NEW YORK ( TheStreet) -- At 3.2%, U.S. fourth-quarter gross domestic product came in a bit lower than expected. Inventories were the main reason for the miss.

Inventories rose a little more than $7 billion in the fourth quarter after a $121.4 billion rate in the third quarter. This subtracted 3.7 percentage points from growth -- the most since the late 1980s. Final sales, which is GDP minus inventories, rose 7.1%, the most since 1984. Final sales domestically rose 3.4%. Another notable takeaway is that the U.S. economy has surpassed the pre-crisis peak. This is to say that U.S. GDP in real terms has never been greater.

Personal consumption rose 4.4%, the most since the first quarter of 2006. Residential construction rose at a 3.4% pace. Equipment and spending rose 5.8%, the smallest in five quarters. Net exports added 3.4% to GDP, offsetting the lion's share of the 3.7 percentage drag by inventories to GDP.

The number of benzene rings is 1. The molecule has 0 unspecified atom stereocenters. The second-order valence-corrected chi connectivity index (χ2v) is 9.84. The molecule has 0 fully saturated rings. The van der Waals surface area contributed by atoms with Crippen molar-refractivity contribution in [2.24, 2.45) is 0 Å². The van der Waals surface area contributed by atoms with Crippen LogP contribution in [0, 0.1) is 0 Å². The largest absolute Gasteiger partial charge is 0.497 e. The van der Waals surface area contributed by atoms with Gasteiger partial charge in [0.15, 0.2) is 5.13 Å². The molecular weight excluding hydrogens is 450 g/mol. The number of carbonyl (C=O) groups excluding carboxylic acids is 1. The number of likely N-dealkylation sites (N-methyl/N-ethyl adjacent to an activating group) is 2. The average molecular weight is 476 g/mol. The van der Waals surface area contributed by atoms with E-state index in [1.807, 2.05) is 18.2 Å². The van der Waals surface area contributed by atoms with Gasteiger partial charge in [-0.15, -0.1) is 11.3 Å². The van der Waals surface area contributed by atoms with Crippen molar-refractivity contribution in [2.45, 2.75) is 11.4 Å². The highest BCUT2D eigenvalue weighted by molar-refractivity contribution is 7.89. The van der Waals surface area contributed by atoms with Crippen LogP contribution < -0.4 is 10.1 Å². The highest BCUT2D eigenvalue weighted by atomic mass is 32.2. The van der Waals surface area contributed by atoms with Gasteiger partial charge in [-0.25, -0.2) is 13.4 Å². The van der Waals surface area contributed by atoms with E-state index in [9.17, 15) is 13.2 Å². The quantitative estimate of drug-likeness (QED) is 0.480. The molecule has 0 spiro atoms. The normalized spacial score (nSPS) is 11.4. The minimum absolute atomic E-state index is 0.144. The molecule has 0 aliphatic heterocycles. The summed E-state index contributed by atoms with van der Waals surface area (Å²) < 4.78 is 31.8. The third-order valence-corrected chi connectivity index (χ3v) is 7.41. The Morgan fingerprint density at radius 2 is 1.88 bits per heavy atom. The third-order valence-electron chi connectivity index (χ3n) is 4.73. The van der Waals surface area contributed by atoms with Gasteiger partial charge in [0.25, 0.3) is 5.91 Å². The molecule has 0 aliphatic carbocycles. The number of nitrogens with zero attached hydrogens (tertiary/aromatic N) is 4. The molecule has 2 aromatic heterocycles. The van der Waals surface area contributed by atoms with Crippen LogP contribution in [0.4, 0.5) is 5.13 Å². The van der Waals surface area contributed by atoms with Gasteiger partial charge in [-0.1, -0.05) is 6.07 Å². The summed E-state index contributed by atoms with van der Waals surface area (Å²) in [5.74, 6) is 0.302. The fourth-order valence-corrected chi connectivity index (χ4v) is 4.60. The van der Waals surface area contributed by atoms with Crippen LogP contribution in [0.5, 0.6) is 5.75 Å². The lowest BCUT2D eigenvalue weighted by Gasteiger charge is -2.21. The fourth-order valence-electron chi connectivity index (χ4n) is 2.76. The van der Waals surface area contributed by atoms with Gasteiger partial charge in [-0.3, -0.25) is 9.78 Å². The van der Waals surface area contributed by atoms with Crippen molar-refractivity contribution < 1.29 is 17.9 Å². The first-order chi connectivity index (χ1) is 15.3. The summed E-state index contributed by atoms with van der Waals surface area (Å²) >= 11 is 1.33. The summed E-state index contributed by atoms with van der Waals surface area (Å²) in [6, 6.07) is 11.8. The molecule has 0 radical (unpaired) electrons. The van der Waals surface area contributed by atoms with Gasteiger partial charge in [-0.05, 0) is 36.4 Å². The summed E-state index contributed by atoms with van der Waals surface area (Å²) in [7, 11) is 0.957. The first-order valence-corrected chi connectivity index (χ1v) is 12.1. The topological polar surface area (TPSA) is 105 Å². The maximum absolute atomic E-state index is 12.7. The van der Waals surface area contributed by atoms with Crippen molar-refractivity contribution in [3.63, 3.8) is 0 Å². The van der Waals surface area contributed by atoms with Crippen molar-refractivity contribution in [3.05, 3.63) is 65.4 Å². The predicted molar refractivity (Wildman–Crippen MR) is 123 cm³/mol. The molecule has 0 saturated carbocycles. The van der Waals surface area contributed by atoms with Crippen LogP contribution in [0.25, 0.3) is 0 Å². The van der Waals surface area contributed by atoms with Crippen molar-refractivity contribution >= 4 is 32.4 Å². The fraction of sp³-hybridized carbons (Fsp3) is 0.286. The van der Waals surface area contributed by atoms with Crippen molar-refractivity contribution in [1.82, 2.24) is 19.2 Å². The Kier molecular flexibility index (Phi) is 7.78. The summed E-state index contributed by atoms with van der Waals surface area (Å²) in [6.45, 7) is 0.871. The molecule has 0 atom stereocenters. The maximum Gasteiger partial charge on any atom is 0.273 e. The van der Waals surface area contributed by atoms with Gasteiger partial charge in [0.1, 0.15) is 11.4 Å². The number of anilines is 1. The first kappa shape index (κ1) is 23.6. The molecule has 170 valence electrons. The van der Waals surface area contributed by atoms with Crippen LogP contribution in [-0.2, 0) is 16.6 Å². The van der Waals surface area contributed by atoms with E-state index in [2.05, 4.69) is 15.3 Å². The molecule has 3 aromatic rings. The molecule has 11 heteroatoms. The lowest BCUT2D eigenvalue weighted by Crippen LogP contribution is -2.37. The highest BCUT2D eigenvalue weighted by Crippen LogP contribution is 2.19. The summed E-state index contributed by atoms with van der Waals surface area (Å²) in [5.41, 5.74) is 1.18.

The initial market reaction was to take the dollar and bonds lower. However, provided the euro holds the $1.3680 area, the euro bulls may still retain the upper hand. Support for sterling is seen near $1.5850. The dollar may recover against the yen, provided the 82 yen level holds.

The main caveat with the data is that it is preliminary and the December trade and inventory data has yet to be reported and the government makes an estimate of it. That makes these upcoming reports exceptionally important for GDP calculations. If the general pattern is retained, it may encourage economists to revise up first-half GDP estimates as inventories are rebuilt.
This commentary comes from an independent investor or market observer as part of TheStreet guest contributor program. The views expressed are those of the author and do not necessarily represent the views of TheStreet or its management.